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Korean J Anesthesiol > Volume 72(6); 2019 > Article
Parab: Comment on “bronchus perforation by EZ-BlockerTM endobronchial blocker during esophageal resection after neoadjuvant chemoradiation”
I read, with great interest, the case report “Bronchus perforation by EZ-BlockerTM endobronchial blocker during esophageal resection after neoadjuvant chemoradiation” [1]. I congratulate the authors for reporting the first incidence of bronchus perforation by EZ-BlockerTM and, more importantly, for the successful management of this rare complication. Regarding this, I wish to make a few comments.
In this patient, airway control was secured using single lumen tube (SLT) insertion followed by EZ-BlockerTM insertion under bronchoscopic guidance. The patient was planned to undergo laparoscopic surgery followed by thoracoscopic surgery. Therefore, there was no need for lung isolation during the first half of the surgery. Many studies on laparoscopic procedures have reported cephalad movement of the carina because of pneumoperitoneum creation and Trendelenburg position during the laparoscopic surgery [2,3]. Such movement, in the presence of an EZ-BlockerTM hinging against the carina, could result in dislodgement of the blocker, followed by bronchial perforation. In this case, the risk was further potentiated by old age, possibility of microangiopathy (patient was a known case of coronary artery disease), and irradiation, leading to mucosal fragility. Moreover, EZ-BlockerTM, unlike other bronchial blockers, has pointed tips for bronchial segments. As all lung isolation devices potentially carry risk of damage to the airway mucosa (double lumen tubes [DLTs] carry a higher risk than blockers), their use should be restricted only to the segment of the surgery in which lung isolation is required. In this case, authors could have planned bronchial blocker insertion after completion of the laparoscopic surgery.
Furthermore, authors mentioned that bronchoscopic inspection of EZ-BlockerTM position was difficult in the prone position because of central airway collapse below the SLT level. This could have resulted in missing the blocker dislodgement. This is a common finding when bronchoscopy is performed in the prone position. In such cases, by positioning the bronchoscope at the SLT tip, the endotracheal tube can be pushed toward the carina under direct vision. While making this movement, the blocker should not be fixed to the SLT at its proximal end in order to prevent excessive pressure on the carina or bronchial mucosa. This maneuver helps open the collapsed lower airway, without distal movement of the blocker. Once the position of the blocker is confirmed, SLT can be withdrawn slightly so that the SLT tip lies away from the carina. It is also important to inflate the bronchial cuff after changing the patient’s position. Blockers with inflated cuffs tend to get displaced while changing the patient’s position. Keeping the SLT tip close to the carina can prevent retrograde displacement of the endobronchial blocker, as described by Ho et al. [4]. This technique carries a potential risk of injury to the carina; therefore, it should not be used when carinal movement is expected because of the Trendelenburg position or capnothorax creation. Moreover, frequent bronchoscopic inspection of the SLT position can help prevent injury to the carina. It should be mandatory to inspect the bronchial blocker position after changing the patient’s position, despite the difficulty. Another option is to use DLT rather than bronchial blockers when the prone position is required during the surgery. DLTs are less likely to get dislodged, and bronchoscopic inspection is easier using DLTs in the prone position.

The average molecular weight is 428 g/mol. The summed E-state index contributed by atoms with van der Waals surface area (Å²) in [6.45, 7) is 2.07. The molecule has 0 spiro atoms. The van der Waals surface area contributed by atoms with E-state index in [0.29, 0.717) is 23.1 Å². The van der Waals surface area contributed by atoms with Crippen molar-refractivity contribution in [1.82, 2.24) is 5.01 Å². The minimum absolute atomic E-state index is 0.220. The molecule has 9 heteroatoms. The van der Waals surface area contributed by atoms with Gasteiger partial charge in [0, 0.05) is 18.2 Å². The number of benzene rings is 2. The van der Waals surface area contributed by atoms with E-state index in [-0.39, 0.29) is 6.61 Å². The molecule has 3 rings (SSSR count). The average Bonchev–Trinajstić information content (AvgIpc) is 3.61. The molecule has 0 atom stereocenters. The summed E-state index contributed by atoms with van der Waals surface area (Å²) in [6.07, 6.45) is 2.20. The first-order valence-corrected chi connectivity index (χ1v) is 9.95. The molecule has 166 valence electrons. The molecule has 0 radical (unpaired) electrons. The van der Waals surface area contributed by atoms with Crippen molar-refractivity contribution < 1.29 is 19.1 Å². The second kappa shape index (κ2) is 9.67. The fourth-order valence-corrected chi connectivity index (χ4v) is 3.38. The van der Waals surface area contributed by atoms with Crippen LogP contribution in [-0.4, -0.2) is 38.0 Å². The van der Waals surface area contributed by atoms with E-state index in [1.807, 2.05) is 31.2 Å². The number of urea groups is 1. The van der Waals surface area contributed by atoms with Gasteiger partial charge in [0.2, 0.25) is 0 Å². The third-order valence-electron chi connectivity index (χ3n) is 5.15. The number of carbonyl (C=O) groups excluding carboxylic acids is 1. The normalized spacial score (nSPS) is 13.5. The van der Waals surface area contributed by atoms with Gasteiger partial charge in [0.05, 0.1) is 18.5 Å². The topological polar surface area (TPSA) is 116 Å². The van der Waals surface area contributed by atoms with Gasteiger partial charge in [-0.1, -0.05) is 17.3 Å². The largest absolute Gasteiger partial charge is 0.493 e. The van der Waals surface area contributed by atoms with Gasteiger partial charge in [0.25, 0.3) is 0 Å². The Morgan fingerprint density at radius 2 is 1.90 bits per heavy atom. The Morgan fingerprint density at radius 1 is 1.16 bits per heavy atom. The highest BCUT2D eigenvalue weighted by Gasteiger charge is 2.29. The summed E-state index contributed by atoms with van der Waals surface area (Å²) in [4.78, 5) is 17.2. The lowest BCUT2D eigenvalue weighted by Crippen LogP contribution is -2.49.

In summary, dislodgement of lung isolation devices can present with serious intraoperative complications. Basic principles concerning lung isolation devices (i.e., careful selection of the device, use of the device only when needed, and confirming the device position before the start of lung ventilation) remain the gold standard for safe thoracic anesthesia.

NOTES

Conflicts of Interest

No potential conflict of interest relevant to this article was reported.

References

1. van de Pas JM, van der Woude MC, Belgers HJ, Hulsewé KW, de Loos ER. Bronchus perforation by EZ-BlockerTM endobronchial blocker during esophageal resection after neoadjuvant chemoradiation -a case report. Korean J Anesthesiol 2019; 72: 184–7.
crossref pmid pdf
2. Morimura N, Inoue K, Miwa T. Chest roentgenogram demonstrates cephalad movement of the carina during laparoscopic cholecystectomy. Anesthesiology 1994; 81: 1301–2.
crossref pmid
3. Lobato EB, Paige GB, Brown MM, Bennett B, Davis JD. Pneumoperitoneum as a risk factor for endobronchial intubation during laparoscopic gynecologic surgery. Anesth Analg 1998; 86: 301–3.
pmid
4. Ho AM, Karmakar MK, Critchley LA, Ng SK, Wat CY. Placing the tip of the endotracheal tube at the carina and passing the endobronchial blocker through the Murphy eye may reduce the risk of blocker retrograde dislodgement during one-lung anaesthesia in small children. Br J Anaesth 2008; 101: 690–3.
crossref pmid pdf


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